11 Convicted of Extremist Crimes in Xinjiang
The Guardian reports that Xinjiang courts have sentenced 11 ethnic Uyghurs to a range of prison sentences on religious extremism charges:
Eight of those convicted came from the old Silk Road city of Kashgar, the Justice Ministry’s official newspaper Legal Daily reported on its website.
In one of the cases, the suspect went on illegal websites to download material that “whipped up religious fervour and preached ‘holy war'” and “whipped up ethnic enmity”, the Legal Daily said in its report late on Wednesday.
“This created a despicable effect on society,” the newspaper said, citing the court ruling.
Another suspect was jailed for spreading via the internet materials from overseas that “advocate religious extremism and terrorism”, the newspaper reported. Legal Daily said Aihetaimu Heli was given the harshest sentence of six years in jail for uploading to the internet materials promoting jihad and ethnic hatred. [Source]
The longest sentence, the six-year term given to Aihetaimu Heli for uploading extremist materials to the web, was handed down in the city of Aksu. In addition to that and the eight suspects imprisoned in Kashgar, the Global Times adds that two others were given short administrative detentions:
Local police in Bachu put a man in detention for 15 days and fined him 500 yuan ($81.5), after he uploaded to his blog audio files by overseas terrorist organizations in April, which spread ideas on religious extremism and terrorism to incite hatred among ethnic groups.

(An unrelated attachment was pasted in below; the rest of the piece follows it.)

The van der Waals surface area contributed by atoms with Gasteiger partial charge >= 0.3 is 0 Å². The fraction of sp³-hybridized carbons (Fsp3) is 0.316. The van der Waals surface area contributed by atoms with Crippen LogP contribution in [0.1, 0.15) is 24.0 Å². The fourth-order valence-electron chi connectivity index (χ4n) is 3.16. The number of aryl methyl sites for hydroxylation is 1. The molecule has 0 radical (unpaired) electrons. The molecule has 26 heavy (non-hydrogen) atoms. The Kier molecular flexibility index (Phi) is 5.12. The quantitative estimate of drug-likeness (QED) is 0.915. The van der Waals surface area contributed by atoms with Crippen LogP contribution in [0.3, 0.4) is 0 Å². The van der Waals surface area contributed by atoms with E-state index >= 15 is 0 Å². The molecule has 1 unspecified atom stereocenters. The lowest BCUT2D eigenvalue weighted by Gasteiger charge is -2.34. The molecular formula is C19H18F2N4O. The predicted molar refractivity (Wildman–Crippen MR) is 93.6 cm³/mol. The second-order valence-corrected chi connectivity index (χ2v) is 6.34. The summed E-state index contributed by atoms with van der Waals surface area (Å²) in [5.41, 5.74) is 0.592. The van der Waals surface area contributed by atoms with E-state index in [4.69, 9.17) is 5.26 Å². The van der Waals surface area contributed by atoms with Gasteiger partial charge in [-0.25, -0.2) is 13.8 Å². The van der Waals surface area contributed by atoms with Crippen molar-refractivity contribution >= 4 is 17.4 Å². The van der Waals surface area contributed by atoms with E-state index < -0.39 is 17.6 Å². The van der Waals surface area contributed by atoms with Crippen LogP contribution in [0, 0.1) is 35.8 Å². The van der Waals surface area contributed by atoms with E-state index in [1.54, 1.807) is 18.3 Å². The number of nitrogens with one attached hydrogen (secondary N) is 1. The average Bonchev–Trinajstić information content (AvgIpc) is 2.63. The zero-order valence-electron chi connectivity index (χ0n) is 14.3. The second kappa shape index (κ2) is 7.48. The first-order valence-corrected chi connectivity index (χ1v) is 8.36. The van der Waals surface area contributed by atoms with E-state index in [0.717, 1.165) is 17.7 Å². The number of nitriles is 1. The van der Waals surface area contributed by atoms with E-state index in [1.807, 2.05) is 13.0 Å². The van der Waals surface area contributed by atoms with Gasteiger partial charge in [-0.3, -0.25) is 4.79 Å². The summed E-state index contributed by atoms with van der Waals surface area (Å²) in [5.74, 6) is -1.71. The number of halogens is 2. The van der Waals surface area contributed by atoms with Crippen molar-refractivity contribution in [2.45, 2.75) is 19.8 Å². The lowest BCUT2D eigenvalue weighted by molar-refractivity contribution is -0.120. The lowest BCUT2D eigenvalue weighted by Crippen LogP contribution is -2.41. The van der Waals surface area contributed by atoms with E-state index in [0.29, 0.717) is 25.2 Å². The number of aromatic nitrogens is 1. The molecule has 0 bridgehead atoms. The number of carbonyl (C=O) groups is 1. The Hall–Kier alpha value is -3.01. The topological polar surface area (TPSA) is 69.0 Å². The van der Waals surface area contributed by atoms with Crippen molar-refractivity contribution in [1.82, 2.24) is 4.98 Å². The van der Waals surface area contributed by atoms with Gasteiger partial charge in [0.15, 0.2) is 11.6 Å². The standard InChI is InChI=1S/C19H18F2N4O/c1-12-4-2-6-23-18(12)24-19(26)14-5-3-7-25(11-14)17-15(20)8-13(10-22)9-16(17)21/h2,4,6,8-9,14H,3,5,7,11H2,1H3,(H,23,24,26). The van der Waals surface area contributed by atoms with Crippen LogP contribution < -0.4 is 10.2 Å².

Similarly, a local resident surnamed Gu was given a five-day administrative detention by police in Urumqi after fabricating rumors about suicide bombings on the online messaging service QQ on May 21. [Source]
BBC News points out that the sentences were handed down just days before the fourth anniversary of violent riots in between Uyghurs and ethnic Chinese in Urumqi. In the years since, tensions have remained heightened as the Chinese government attempted to curb Uyghur influence and prevent what it views as the threat of radical islam on its western frontier. 20 were reportedly killed in February during fighting in Yechang, a town about 150 miles from the Pakistan border, amid allegations that police had set up checkpoints and were rounding up Uyghurs. In March, Xinjiang courts sentenced 20 people to jail, some for life, on charges of separatism and for plotting violent acts against the state. And more recently, a violent confrontation between officials and police and armed men in April left 21 people dead in Kashgar.